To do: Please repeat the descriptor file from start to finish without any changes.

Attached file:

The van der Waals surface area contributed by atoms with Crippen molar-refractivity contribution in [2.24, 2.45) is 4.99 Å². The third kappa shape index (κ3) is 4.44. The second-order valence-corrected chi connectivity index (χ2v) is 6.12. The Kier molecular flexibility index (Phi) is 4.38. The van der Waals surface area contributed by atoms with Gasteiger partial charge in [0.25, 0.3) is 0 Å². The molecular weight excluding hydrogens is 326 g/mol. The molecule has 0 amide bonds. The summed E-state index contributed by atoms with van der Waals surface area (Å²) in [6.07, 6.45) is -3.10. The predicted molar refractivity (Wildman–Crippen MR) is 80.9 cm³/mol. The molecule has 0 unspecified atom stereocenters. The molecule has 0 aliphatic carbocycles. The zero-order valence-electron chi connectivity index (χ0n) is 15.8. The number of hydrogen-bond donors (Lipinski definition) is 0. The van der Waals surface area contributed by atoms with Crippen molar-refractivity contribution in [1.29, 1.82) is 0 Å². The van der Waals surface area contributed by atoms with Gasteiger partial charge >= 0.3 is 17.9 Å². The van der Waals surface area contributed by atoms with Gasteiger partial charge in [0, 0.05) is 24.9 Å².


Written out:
The van der Waals surface area contributed by atoms with Crippen molar-refractivity contribution in [2.24, 2.45) is 4.99 Å². The third kappa shape index (κ3) is 4.44. The second-order valence-corrected chi connectivity index (χ2v) is 6.12. The Kier molecular flexibility index (Phi) is 4.38. The van der Waals surface area contributed by atoms with Gasteiger partial charge in [0.25, 0.3) is 0 Å². The molecular weight excluding hydrogens is 326 g/mol. The molecule has 0 amide bonds. The summed E-state index contributed by atoms with van der Waals surface area (Å²) in [6.07, 6.45) is -3.10. The predicted molar refractivity (Wildman–Crippen MR) is 80.9 cm³/mol. The molecule has 0 unspecified atom stereocenters. The molecule has 0 aliphatic carbocycles. The zero-order valence-electron chi connectivity index (χ0n) is 15.8. The number of hydrogen-bond donors (Lipinski definition) is 0. The van der Waals surface area contributed by atoms with Crippen molar-refractivity contribution in [1.29, 1.82) is 0 Å². The van der Waals surface area contributed by atoms with Gasteiger partial charge >= 0.3 is 17.9 Å². The van der Waals surface area contributed by atoms with Gasteiger partial charge in [0, 0.05) is 24.9 Å².